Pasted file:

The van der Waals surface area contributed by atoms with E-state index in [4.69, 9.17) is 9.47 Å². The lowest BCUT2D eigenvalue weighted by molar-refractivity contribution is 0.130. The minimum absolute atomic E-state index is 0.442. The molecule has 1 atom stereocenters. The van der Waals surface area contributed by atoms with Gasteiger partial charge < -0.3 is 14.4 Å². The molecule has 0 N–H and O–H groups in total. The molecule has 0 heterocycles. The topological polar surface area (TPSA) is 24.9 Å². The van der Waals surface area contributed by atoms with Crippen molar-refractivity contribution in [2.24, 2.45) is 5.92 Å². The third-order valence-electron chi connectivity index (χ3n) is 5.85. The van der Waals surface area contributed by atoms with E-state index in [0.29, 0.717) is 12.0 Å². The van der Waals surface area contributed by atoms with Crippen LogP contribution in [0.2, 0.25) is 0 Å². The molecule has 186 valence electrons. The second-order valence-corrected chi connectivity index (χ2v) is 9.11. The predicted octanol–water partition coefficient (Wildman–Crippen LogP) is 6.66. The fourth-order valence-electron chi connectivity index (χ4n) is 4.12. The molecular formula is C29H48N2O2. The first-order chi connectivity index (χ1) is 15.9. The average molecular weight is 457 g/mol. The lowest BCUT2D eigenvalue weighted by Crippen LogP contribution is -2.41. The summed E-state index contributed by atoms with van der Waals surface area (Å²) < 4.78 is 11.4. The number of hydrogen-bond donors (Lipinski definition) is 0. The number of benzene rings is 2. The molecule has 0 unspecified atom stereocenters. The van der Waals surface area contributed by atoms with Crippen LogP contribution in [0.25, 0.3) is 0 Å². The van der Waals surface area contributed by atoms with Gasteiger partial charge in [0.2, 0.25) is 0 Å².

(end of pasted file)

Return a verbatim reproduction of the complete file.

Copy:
The van der Waals surface area contributed by atoms with E-state index in [4.69, 9.17) is 9.47 Å². The lowest BCUT2D eigenvalue weighted by molar-refractivity contribution is 0.130. The minimum absolute atomic E-state index is 0.442. The molecule has 1 atom stereocenters. The van der Waals surface area contributed by atoms with Gasteiger partial charge < -0.3 is 14.4 Å². The molecule has 0 N–H and O–H groups in total. The molecule has 0 heterocycles. The topological polar surface area (TPSA) is 24.9 Å². The van der Waals surface area contributed by atoms with Crippen molar-refractivity contribution in [2.24, 2.45) is 5.92 Å². The third-order valence-electron chi connectivity index (χ3n) is 5.85. The van der Waals surface area contributed by atoms with E-state index in [0.29, 0.717) is 12.0 Å². The van der Waals surface area contributed by atoms with Crippen LogP contribution in [0.2, 0.25) is 0 Å². The molecule has 186 valence electrons. The second-order valence-corrected chi connectivity index (χ2v) is 9.11. The predicted octanol–water partition coefficient (Wildman–Crippen LogP) is 6.66. The fourth-order valence-electron chi connectivity index (χ4n) is 4.12. The molecular formula is C29H48N2O2. The first-order chi connectivity index (χ1) is 15.9. The average molecular weight is 457 g/mol. The lowest BCUT2D eigenvalue weighted by Crippen LogP contribution is -2.41. The summed E-state index contributed by atoms with van der Waals surface area (Å²) < 4.78 is 11.4. The number of hydrogen-bond donors (Lipinski definition) is 0. The number of benzene rings is 2. The molecule has 0 unspecified atom stereocenters. The van der Waals surface area contributed by atoms with Crippen LogP contribution in [0.25, 0.3) is 0 Å². The van der Waals surface area contributed by atoms with Gasteiger partial charge in [0.2, 0.25) is 0 Å².